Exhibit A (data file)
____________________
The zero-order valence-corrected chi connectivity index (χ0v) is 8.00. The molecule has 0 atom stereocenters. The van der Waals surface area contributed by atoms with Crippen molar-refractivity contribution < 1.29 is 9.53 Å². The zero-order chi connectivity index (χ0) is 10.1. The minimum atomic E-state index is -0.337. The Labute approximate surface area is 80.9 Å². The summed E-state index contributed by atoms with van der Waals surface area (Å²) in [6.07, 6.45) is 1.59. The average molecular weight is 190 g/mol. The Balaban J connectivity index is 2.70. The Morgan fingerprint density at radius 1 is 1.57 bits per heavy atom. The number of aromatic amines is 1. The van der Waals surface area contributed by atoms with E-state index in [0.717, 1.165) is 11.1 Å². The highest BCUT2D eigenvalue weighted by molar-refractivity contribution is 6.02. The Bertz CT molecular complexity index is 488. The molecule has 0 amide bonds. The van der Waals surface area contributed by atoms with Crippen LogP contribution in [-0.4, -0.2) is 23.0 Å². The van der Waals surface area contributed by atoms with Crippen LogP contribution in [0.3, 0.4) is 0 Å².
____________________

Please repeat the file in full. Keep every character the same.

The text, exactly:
The zero-order valence-corrected chi connectivity index (χ0v) is 8.00. The molecule has 0 atom stereocenters. The van der Waals surface area contributed by atoms with Crippen molar-refractivity contribution < 1.29 is 9.53 Å². The zero-order chi connectivity index (χ0) is 10.1. The minimum atomic E-state index is -0.337. The Labute approximate surface area is 80.9 Å². The summed E-state index contributed by atoms with van der Waals surface area (Å²) in [6.07, 6.45) is 1.59. The average molecular weight is 190 g/mol. The Balaban J connectivity index is 2.70. The Morgan fingerprint density at radius 1 is 1.57 bits per heavy atom. The number of aromatic amines is 1. The van der Waals surface area contributed by atoms with E-state index in [0.717, 1.165) is 11.1 Å². The highest BCUT2D eigenvalue weighted by molar-refractivity contribution is 6.02. The Bertz CT molecular complexity index is 488. The molecule has 0 amide bonds. The van der Waals surface area contributed by atoms with Crippen LogP contribution in [-0.4, -0.2) is 23.0 Å². The van der Waals surface area contributed by atoms with Crippen LogP contribution in [0.3, 0.4) is 0 Å².